HMCS Comox (J64)

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For other ships with the same name, see HMCS Comox.
HMCS Comox S-3932.jpg
Comox underway
Name: Comox
Namesake: Comox Harbour
Ordered: 23 August 1937
Builder: Burrard Dry Dock Co. Ltd., Vancouver
Yard number: 117
Laid down: 5 February 1938
Launched: 9 August 1938
Commissioned: 23 November 1938
Decommissioned: 27 July 1945
Identification: pennant number: J64
Fate: Sold for mercantile service 1946.
Renamed: Sung Ming
Owner: Ming Sung Industrial Co Ltd
Acquired: 1946
Identification: IMO: 5344841
Fate: Deleted 1993
General characteristics
Class and type: Fundy-class minesweeper
Displacement: 460 long tons (470 t; 520 short tons)
Length: 163 ft (49.7 m)
Beam: 27.5 ft (8.4 m)
Draught: 14.5 ft (4.4 m)
Speed: 12 knots (22.2 km/h)
Complement: 38
Armament: 1 × QF 4 in (102 mm) Mk IV gun[1]

HMCS Comox was a Fundy-class minesweeper that served in the Royal Canadian Navy from 1938–1945. She served during the Second World War as a local patrol craft for Esquimalt, British Columbia before transferring to Halifax, Nova Scotia performing general minesweeping duties. After the war she sold for mercantile service and converted to a tugboat named Sung Ming. The ship's registry was deleted in 1993.

Design and description[edit]

In 1936, new minesweepers were ordered for the Royal Canadian Navy.[2] Based on the British Basset class,[3][4] those built on the west coast would cost $403,000 per vessel.[5] At the outbreak of the Second World War, the Royal Canadian Navy considered constructing more, but chose to build Bangor-class minesweepers instead upon learning of that design due to their oil-burning engines.[3][6][7]

The Fundy class, named after the lead ship, displaced 460 long tons (470 t; 520 short tons). They were 163 ft (49.7 m) long, with a beam of 27.5 ft (8.4 m) and a draught of 14.5 ft (4.4 m). They had a complement of 3 officers and 35 ratings.[8]

The Fundy class was propelled by one shaft driven by vertical triple expansion engine powered by steam from a one-cylinder boiler.[4] This created between 850–950 indicated horsepower (630–710 kW) and gave the minesweepers a top speed of 12 knots (22 km/h; 14 mph).[4][8] The ships were capable of carrying between 180–196 long tons (183–199 t) of coal.[4]

The ships were armed with one QF 4-inch (102 mm) Mk IV gun mounted forward on a raised platform.[1][4][note 1][note 2] The minesweepers were armed with two 20 mm Oerlikon anti-aircraft cannons.[1] They were later equipped with 25 depth charges.[4]

Service history[edit]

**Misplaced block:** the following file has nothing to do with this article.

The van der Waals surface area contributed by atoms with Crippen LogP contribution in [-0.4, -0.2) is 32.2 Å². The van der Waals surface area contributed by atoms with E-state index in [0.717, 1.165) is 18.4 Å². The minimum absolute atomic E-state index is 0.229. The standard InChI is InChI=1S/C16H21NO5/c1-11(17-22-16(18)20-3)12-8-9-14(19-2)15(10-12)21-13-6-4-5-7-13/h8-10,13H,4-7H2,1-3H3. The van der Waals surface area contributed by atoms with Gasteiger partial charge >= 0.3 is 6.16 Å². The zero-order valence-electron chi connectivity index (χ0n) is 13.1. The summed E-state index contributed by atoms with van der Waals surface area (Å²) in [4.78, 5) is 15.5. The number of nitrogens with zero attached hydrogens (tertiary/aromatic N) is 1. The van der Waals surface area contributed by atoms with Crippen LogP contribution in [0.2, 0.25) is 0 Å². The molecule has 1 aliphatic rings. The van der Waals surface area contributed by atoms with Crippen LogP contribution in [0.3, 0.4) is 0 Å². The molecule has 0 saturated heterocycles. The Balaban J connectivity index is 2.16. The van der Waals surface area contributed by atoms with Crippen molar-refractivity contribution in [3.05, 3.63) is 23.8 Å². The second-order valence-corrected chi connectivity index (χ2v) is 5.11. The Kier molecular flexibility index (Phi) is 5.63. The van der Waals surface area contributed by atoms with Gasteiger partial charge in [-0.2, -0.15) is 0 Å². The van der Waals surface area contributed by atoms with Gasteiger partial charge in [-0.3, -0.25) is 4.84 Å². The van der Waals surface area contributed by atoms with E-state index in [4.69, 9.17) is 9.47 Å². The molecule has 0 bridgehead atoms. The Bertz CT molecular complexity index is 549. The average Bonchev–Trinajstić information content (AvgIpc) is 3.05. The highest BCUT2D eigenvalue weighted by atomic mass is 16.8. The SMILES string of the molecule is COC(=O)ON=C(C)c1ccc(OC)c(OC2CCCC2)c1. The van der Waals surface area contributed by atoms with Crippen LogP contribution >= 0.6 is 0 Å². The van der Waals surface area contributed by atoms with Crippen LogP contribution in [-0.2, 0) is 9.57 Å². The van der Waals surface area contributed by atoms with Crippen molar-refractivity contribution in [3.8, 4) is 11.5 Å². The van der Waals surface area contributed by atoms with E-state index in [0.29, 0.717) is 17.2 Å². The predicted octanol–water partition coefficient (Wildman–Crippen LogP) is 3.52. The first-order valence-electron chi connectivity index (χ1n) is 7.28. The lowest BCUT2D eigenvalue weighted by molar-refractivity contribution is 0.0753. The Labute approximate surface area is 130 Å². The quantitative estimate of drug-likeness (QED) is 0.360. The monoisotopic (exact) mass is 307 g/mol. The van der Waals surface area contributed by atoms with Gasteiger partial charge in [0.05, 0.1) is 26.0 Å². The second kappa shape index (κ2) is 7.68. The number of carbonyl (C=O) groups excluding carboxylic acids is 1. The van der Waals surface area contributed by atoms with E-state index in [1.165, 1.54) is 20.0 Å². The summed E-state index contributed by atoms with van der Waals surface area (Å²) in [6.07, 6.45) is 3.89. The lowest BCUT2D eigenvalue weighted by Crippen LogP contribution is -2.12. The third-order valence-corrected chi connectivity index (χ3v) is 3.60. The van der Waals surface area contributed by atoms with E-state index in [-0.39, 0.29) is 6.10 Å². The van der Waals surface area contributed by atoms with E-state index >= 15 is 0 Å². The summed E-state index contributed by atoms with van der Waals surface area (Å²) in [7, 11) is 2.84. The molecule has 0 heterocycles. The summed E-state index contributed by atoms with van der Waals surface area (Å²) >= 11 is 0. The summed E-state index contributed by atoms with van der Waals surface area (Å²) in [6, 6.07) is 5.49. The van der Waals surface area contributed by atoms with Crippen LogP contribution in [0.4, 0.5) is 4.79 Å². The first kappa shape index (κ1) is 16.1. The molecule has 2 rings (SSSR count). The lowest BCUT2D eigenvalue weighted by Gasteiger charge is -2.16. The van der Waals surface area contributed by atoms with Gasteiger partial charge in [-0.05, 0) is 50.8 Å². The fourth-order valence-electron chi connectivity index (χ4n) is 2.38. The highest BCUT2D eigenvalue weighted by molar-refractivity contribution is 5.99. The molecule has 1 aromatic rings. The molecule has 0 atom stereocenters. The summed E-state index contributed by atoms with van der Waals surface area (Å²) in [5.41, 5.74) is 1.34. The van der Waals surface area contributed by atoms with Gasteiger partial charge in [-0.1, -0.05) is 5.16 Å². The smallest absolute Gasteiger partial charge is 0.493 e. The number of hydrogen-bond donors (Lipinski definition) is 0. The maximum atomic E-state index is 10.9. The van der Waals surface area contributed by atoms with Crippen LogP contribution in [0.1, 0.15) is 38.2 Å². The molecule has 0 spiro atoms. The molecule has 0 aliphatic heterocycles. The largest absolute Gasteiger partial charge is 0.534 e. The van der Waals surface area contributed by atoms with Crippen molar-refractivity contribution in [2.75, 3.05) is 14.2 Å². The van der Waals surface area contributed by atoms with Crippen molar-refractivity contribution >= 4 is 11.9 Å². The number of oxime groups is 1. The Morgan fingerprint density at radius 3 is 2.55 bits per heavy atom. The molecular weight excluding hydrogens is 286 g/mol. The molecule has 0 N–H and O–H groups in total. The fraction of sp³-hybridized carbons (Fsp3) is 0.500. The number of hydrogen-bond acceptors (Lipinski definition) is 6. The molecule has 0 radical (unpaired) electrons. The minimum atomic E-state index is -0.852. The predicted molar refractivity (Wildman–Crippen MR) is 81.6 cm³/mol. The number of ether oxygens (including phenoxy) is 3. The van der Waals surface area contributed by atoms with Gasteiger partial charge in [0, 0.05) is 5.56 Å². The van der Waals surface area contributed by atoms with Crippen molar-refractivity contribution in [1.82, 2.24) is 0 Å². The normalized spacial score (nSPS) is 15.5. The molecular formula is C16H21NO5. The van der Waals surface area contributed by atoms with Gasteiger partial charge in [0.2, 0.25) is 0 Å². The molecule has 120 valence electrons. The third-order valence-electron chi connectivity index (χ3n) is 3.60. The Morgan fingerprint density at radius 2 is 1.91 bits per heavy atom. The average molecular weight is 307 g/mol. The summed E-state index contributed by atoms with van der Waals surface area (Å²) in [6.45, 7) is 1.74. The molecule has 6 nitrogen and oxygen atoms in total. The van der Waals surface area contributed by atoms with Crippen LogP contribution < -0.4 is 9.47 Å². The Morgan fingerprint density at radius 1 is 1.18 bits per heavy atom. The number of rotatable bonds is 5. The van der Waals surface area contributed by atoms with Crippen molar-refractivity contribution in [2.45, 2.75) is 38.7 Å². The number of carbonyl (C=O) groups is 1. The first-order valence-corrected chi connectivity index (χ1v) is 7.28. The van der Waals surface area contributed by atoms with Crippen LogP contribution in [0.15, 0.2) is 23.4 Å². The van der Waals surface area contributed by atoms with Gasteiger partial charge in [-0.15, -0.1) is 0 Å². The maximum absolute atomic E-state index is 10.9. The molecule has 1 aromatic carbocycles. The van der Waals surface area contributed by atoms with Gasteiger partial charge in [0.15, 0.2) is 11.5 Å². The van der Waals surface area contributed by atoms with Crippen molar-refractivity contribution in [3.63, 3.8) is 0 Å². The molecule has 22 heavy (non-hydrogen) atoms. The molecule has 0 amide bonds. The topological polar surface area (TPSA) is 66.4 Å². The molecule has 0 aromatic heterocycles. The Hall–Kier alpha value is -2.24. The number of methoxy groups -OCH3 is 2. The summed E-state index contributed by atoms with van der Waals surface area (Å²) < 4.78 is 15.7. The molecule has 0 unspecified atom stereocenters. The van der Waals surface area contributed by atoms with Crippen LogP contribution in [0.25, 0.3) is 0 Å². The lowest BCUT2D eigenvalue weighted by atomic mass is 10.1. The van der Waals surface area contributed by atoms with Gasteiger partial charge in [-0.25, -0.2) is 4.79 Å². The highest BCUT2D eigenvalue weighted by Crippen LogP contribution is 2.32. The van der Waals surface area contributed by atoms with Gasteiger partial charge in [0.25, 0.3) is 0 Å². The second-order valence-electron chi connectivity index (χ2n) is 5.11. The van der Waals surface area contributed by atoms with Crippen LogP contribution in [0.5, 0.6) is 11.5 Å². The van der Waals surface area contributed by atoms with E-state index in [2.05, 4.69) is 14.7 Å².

Comox was ordered on 23 August 1937.[9] The ship was laid down on 5 February 1938 by Burrard Dry Dock Co. Ltd. at Vancouver, British Columbia with the yard number 117 and launched on 9 August later that year.[10] She was commissioned into the Royal Canadian Navy on 23 November 1938.[8]

Comox was initially assigned to the west coast.[11] At the onset of the Second World War, she remained at Esquimalt carrying out local patrol duties. In March 1940, she and her sister ship Nootka were reassigned to the east coast. Arriving in April 1940 Comox spent the rest of the war performing minesweeping duties for Halifax Harbour.[8] Along with her sister ship, Fundy, she rescued survivors of the torpedoed Liberty ship SS Martin Van Buren on 15 January 1945.[8][9]

Comox was paid off on 27 July 1945. The vessel was sold in 1946 for commercial service to Ming Sung Industrial Co Ltd and converted to the tugboat Sung Ming.[8][10] The ship was deleted in 1993.[10]



  1. ^ Macpherson and Barrie state that the ships were equipped with one QF 12-pounder 12 cwt naval gun.
  2. ^ Mark IV = Mark 4. Britain used Roman numerals to denote Marks (models) of ordnance until after World War II.


  1. ^ a b c Macpherson, p. 14
  2. ^ Johnston et al., p. 979
  3. ^ a b Macpherson and Barrie, p. 167
  4. ^ a b c d e f Chesneau, p. 65
  5. ^ Johnston et al., p. 1075
  6. ^ Pritchard, pp. 21-2
  7. ^ Tucker, p. 29
  8. ^ a b c d e f Macpherson and Barrie, p. 32
  9. ^ a b "HMCS Comox (J64)". Retrieved 29 May 2014. 
  10. ^ a b c "Comox (5344841)". Miramar Ship Index. Retrieved 30 April 2016. (subscription required (help)). 
  11. ^ "Minesweepers". Canadian Naval Heritage. [dead link]


  • Chesneau, Roger, ed. (1980). Conway's All the World's Fighting Ships 1922–1946. Greenwich, UK: Conway Maritime Press. ISBN 0-85177-146-7. 
  • Colledge, J. J.; Warlow, Ben (2006) [1969]. Ships of the Royal Navy: The Complete Record of all Fighting Ships of the Royal Navy (Rev. ed.). London: Chatham Publishing. ISBN 978-1-86176-281-8. OCLC 67375475. 
  • Johnston, William; Rawling, William G.P.; Gimblett, Richard H.; MacFarlane, John (2010). The Seabound Coast: The Official History of the Royal Canadian Navy, 1867-1939. 1. Toronto: Dundurn Press. ISBN 978-1-55488-908-2. 
  • Macpherson, Ken (1990). Minesweepers of the Royal Canadian Navy 1938-45. St. Catharines, Ontario: Vanwell Publishing Limited. ISBN 0-920277-55-1. 
  • Macpherson, Ken; Barrie, Ron (2002). The Ships of Canada's Naval Forces 1910-2002 (Third ed.). St. Catharines, Ontario: Vanwell Publishing. ISBN 1-55125-072-1. 
  • Pritchard, James (2011). A Bridge of Ships: Canadian Shipbuilding during the Second World War. Montreal, Quebec and Kingston, Ontario: McGill-Queen's University Press. ISBN 978-0-7735-3824-5. 
  • Tucker, Gilbert Norman (1952). The Naval Service of Canada, Its Official History - Volume 2: Activities on Shore During the Second World War. Ottawa: King's Printer. 

External links[edit]